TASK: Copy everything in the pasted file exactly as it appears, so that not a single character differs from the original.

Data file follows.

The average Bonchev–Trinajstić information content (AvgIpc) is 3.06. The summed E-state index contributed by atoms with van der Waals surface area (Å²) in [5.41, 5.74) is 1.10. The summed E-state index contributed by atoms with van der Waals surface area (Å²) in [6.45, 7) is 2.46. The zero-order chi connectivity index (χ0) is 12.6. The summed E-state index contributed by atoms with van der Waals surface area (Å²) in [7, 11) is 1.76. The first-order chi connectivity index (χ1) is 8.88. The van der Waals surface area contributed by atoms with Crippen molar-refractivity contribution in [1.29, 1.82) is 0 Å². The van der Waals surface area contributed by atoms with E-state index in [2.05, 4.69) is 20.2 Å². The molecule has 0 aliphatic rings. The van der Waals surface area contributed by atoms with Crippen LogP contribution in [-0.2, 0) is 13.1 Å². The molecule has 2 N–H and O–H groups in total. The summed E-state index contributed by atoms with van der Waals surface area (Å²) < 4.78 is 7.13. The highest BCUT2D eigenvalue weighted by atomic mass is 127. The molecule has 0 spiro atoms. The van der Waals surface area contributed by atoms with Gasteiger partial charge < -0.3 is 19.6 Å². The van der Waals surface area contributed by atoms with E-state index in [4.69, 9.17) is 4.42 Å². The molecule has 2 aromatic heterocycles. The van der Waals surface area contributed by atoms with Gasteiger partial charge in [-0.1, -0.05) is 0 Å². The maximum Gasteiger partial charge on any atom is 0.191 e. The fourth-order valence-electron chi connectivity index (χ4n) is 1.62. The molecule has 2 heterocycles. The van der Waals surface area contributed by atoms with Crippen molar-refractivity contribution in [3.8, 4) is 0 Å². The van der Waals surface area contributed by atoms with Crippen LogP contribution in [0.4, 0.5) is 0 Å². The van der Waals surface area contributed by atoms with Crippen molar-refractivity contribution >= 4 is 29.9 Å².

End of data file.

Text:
The average Bonchev–Trinajstić information content (AvgIpc) is 3.06. The summed E-state index contributed by atoms with van der Waals surface area (Å²) in [5.41, 5.74) is 1.10. The summed E-state index contributed by atoms with van der Waals surface area (Å²) in [6.45, 7) is 2.46. The zero-order chi connectivity index (χ0) is 12.6. The summed E-state index contributed by atoms with van der Waals surface area (Å²) in [7, 11) is 1.76. The first-order chi connectivity index (χ1) is 8.88. The van der Waals surface area contributed by atoms with Crippen molar-refractivity contribution in [1.29, 1.82) is 0 Å². The van der Waals surface area contributed by atoms with E-state index in [2.05, 4.69) is 20.2 Å². The molecule has 0 aliphatic rings. The van der Waals surface area contributed by atoms with Crippen LogP contribution in [-0.2, 0) is 13.1 Å². The molecule has 2 N–H and O–H groups in total. The summed E-state index contributed by atoms with van der Waals surface area (Å²) < 4.78 is 7.13. The highest BCUT2D eigenvalue weighted by atomic mass is 127. The molecule has 0 spiro atoms. The van der Waals surface area contributed by atoms with Gasteiger partial charge < -0.3 is 19.6 Å². The van der Waals surface area contributed by atoms with E-state index in [4.69, 9.17) is 4.42 Å². The molecule has 2 aromatic heterocycles. The van der Waals surface area contributed by atoms with Gasteiger partial charge in [-0.1, -0.05) is 0 Å². The maximum Gasteiger partial charge on any atom is 0.191 e. The fourth-order valence-electron chi connectivity index (χ4n) is 1.62. The molecule has 2 heterocycles. The van der Waals surface area contributed by atoms with Crippen molar-refractivity contribution in [3.8, 4) is 0 Å². The van der Waals surface area contributed by atoms with Crippen LogP contribution in [0.4, 0.5) is 0 Å². The van der Waals surface area contributed by atoms with Crippen molar-refractivity contribution >= 4 is 29.9 Å².